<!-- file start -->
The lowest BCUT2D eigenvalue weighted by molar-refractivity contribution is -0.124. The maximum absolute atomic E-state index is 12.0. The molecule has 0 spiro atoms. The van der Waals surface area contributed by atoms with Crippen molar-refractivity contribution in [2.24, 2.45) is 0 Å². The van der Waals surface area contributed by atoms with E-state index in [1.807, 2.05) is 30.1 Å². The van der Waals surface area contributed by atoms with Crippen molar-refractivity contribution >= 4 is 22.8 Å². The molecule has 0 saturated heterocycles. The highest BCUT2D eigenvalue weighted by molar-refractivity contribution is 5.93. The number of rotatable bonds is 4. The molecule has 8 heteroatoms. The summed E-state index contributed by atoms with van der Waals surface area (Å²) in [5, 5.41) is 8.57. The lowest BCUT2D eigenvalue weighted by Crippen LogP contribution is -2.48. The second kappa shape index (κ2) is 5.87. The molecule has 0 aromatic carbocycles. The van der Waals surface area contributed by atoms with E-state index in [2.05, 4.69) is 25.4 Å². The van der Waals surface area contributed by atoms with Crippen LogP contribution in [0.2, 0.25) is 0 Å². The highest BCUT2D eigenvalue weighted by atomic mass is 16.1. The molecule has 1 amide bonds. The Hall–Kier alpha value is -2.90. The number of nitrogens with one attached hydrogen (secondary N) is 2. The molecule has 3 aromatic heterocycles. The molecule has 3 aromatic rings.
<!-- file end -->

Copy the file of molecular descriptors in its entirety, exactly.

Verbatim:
The lowest BCUT2D eigenvalue weighted by molar-refractivity contribution is -0.124. The maximum absolute atomic E-state index is 12.0. The molecule has 0 spiro atoms. The van der Waals surface area contributed by atoms with Crippen molar-refractivity contribution in [2.24, 2.45) is 0 Å². The van der Waals surface area contributed by atoms with E-state index in [1.807, 2.05) is 30.1 Å². The van der Waals surface area contributed by atoms with Crippen molar-refractivity contribution >= 4 is 22.8 Å². The molecule has 0 saturated heterocycles. The highest BCUT2D eigenvalue weighted by molar-refractivity contribution is 5.93. The number of rotatable bonds is 4. The molecule has 8 heteroatoms. The summed E-state index contributed by atoms with van der Waals surface area (Å²) in [5, 5.41) is 8.57. The lowest BCUT2D eigenvalue weighted by Crippen LogP contribution is -2.48. The second kappa shape index (κ2) is 5.87. The molecule has 0 aromatic carbocycles. The van der Waals surface area contributed by atoms with E-state index in [2.05, 4.69) is 25.4 Å². The van der Waals surface area contributed by atoms with Crippen LogP contribution in [0.2, 0.25) is 0 Å². The highest BCUT2D eigenvalue weighted by atomic mass is 16.1. The molecule has 1 amide bonds. The Hall–Kier alpha value is -2.90. The number of nitrogens with one attached hydrogen (secondary N) is 2. The molecule has 3 aromatic heterocycles. The molecule has 3 aromatic rings.